For this week's Sandwich Monday, we try a sandwich with a cult following. It's the Korean steak from Rhea's Market and Deli in San Francisco.
Alan Cheuse reviews A Replacement Life, Boris Fishman's humorous account of Holocaust survivors in today's New York.
Only one movie in July, Transformers: Age of Extinction, has broken the 100 million mark during its opening weekend. Box office receipts all summer have proven anemic. Paul Dergarabedian, a senior media analyst with RENTRAK, talks to Audie Cornish about the box office slump.
The transition from one part of the world to another is filled with anticipation, conflict and drama. These trips can herald life-changing transformations for families seeking out better lives.
Also: an excerpt of Haruki Murakami's new book; notable books coming out this week.
In the Land of Love and Drowning, the islands are a magical setting for three generations of one family living through the modern history of the territory as it passes from Danish to American hands.
The Harrier Jump Jet is known for vertical take-offs and landings. It also has an accident-prone track record, but that didn't dissuade one pilot from buying his dream plane.
An experiment at a new production of Carmen has many wondering how technology will affect operagoers' experience. NPR's Arun Rath talks to Kim Witman, director of the Wolf Trap Opera.
Philby was one of the 20th century's most legendary spies. NPR's Arun Rath talks with author Ben Macintyre about his new book, A Spy Among Friends, and the boozy secret to Philby's success.
Today's puzzle is a game of categories based on the word peony (a type of flower). For each category, name something in the category beginning with each of the letters P-E-O-N-Y.
Batman keeps avenging the death of his parents, but "it's not a vendetta, it's a crusade," says author Glen Weldon. "He represents the idea of: 'This thing that happened to me? Never again.' "
NPR's Lidia Jean Kott talked to Jason Aaron, the writer of the new female Thor. When she first talked to him she knew nothing about superhero comics, but after some research she became a fan.
Andrea Camilleri's Angelica's Smile is the 17th book in the Inspector Montalbano mystery series. It's not as tightly plotted as the others, but Camilleri's trademark charm is still in place.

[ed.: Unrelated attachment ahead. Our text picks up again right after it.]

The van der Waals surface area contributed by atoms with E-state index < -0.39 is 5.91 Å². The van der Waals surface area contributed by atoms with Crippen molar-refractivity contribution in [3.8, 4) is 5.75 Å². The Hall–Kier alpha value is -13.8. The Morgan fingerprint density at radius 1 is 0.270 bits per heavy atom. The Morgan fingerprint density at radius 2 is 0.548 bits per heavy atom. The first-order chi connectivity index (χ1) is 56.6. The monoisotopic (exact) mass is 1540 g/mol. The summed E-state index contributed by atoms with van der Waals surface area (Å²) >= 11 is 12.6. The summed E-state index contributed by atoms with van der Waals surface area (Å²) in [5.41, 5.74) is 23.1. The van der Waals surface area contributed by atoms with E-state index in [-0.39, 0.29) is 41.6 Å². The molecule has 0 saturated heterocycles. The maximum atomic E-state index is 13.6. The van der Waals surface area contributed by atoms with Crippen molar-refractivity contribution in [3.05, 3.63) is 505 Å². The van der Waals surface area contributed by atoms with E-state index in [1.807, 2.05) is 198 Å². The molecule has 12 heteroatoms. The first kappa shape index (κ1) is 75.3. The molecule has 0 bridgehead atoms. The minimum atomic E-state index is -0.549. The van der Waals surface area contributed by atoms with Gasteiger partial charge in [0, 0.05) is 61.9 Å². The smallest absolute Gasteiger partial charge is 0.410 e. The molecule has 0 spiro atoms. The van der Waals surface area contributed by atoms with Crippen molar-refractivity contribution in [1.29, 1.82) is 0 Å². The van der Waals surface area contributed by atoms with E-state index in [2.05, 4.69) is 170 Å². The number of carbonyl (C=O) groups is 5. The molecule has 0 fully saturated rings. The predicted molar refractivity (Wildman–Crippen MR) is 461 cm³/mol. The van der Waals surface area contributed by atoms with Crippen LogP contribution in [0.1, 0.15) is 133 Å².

Lifetime's general manager says the channel is trying to reflect "the true breadth" of America. It recently launched a reality show called BAPs — which stands for "Black American Prince or Princess."
Anton Corbijn directed Philip Seymour Hoffman in one of his final roles — playing a haggard German intelligence agent in the film adaptation of the John le Carré spy thriller A Most Wanted Man.
Greg McKeown doesn't believe in "doing it all." In his new book he argues that we should pursue only those things that are truly important — and eliminate everything else.
3M employee Art Fry had a problem: When he sang with his church choir, his paper bookmarks fell out of his hymnal. Thankfully for Fry, his coworker Spencer Silver had a new adhesive in the works.
Remember in Empire Strikes Back where Han Solo slices open the belly of a tauntaun so Luke can stay warm? That's not much different from how Eli Presser climbs into his T-Rex costume.
NPR's Scott Simon speaks with Stephen L. Carter about his new novel, Back Channel. It's a political thriller set during the Cuban Missile Crisis.
Newly-released love letters from President Warren Harding to his mistress make some wonder whether she was trying to influence foreign policy. NPR's Scott Simon talks to historian Jim Robenalt.